I can’t remember the last time I agreed, at least partially, with a New York Times op-ed by the crank Paul Krugman, but the opening of his column on Monday—before veering into his usual vitriol of all Republicans—about the battle between President Obama and GOP senators on the replacement of Antonin Scalia made some sense. I also believe that Senate Majority Leader Mitch McConnell, a hack who makes weasels appear principled, is wrong to proclaim that Obama’s SCOTUS nomination shouldn’t even get a hearing.
It was mere coincidence that Scalia’s death occurred in the relatively early stages of a presidential election. As Krugman writes: “In principle, losing a justice should cause at most a mild disturbance in the national scene. After all, the court is supposed to be above politics. So when a vacancy appears, the president should simply nominate, and the Senate approve, someone highly qualified and respected by all.” Krugman’s fact-checkers were asleep allowing his mistake of saying Ronald Reagan appointed Justice Anthony Kennedy in his “last year in office”—actually, that happened in ‘87—but I find no problem with letting the process of choosing a new justice proceed.
Krugman then returns to his semi-weekly hysteria about how Republicans are bringing the country to brink of catastrophe (the column is hyperbolically headlined “How America Was Lost”), but let’s ignore that and think about Obama’s decision. As an anti-regulation, small-government conservative, I approach this question from a different point of view than Krugman and his fellow sanctimonious noblesse oblige left-wingers in the media. Regardless of the topsy-turvy primaries, in both parties, I’d prefer a Republican to either Bernie Sanders or Hillary Clinton as the next president. So McConnell’s declaration—echoed by GOP candidates fighting for base votes in the primaries, as well as the conservative media, including The Wall Street Journal—strikes me as a strategic blunder. Why give Clinton or Sanders more ammunition in the fall? It’s far smarter to encourage Obama to make his nomination and then let the Senate vote up or down. It’s likely the Senate will reject any nomination, but if hearings are held, it at least partially defuses the issue.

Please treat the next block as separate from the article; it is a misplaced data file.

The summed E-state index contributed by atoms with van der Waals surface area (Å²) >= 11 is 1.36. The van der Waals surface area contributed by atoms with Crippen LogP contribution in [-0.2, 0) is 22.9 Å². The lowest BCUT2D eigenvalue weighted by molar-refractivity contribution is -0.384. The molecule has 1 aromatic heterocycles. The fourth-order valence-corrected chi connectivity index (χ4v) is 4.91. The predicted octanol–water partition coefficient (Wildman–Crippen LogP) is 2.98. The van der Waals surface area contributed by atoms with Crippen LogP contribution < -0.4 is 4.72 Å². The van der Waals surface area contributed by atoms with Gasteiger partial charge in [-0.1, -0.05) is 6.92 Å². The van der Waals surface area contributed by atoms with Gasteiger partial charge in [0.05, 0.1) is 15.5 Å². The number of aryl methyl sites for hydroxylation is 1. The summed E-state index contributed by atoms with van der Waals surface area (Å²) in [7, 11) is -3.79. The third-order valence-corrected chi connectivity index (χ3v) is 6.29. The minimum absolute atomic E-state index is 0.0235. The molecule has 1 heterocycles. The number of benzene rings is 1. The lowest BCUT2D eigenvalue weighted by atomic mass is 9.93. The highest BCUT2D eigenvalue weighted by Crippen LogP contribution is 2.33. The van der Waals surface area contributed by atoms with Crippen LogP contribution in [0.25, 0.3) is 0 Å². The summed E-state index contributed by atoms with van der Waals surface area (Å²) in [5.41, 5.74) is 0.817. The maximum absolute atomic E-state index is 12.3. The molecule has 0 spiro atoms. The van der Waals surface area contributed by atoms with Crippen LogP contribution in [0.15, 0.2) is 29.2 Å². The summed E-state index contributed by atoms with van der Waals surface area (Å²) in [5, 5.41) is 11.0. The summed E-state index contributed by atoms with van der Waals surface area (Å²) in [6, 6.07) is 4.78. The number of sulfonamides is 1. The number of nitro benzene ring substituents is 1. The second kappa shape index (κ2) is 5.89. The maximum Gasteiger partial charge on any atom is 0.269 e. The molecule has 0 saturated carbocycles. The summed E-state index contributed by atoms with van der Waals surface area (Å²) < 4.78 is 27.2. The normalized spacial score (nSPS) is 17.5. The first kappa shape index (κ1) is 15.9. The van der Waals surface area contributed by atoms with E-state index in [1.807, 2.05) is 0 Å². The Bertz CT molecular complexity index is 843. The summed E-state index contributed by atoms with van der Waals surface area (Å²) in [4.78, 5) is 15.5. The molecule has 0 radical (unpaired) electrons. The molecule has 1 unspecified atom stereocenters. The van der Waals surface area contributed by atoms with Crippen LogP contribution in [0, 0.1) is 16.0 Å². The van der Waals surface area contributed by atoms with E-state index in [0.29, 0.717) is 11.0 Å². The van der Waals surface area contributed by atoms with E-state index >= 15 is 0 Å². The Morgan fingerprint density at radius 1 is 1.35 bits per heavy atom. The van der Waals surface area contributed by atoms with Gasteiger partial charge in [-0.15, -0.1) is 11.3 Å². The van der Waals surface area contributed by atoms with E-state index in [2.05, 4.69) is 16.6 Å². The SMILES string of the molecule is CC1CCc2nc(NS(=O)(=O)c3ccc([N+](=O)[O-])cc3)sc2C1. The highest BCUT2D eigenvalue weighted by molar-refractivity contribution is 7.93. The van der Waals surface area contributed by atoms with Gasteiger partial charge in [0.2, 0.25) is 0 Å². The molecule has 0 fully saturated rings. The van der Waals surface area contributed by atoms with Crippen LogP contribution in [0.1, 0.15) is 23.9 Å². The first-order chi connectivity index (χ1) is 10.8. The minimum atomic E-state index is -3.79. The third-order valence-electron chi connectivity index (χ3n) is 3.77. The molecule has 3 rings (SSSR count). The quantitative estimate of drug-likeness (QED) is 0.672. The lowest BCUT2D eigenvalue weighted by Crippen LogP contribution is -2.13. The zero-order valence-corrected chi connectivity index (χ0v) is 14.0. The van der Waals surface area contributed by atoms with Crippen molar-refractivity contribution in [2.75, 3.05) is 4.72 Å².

Obama, who’s almost as narcissistic as Bill Clinton, sees this opportunity as a legacy-builder, and he has three avenues to consider on the issue. If he wants to escalate the “polarization” between the two parties, he’d nominate a liberal candidate, knowing he or she would be rejected soundly, and then make that an issue in the election. He could also tap a moderate jurist, someone who’d cause the Senate to hold substantive hearings. But that doesn’t appear likely: he wouldn’t want a David Souter-like backfire on his record. The third option is the most devious: pick someone like former Sen. John Kerry (who’d gladly abandon his insubstantial tenure as Secretary of State for the lifetime position) and hope that what remains of Senate collegiality would carry the day. I find it difficult to believe that, for example, Sens. John McCain and Lindsey Graham would turn their backs on Kerry.
The idea, promoted by a Journal editorial, that confirmation hearings would result in “the worst of America’s rancorous political divisions,” especially by a president “who has so willfully abused his executive power to rewrite statues” appears disingenuous. The Journal, like myself, would prefer a Supreme Court that leans conservative, which is fine. But giving the Democrats and its media enablers such an explosive issue to exploit in the fall could—potentially, since most Americans can’t name more than a couple of current Justices—tilt a competitive election to Clinton or Sanders. And with several more potential vacancies on the Court, who needs that?
—Follow Russ Smith on Twitter: @MUGGER1955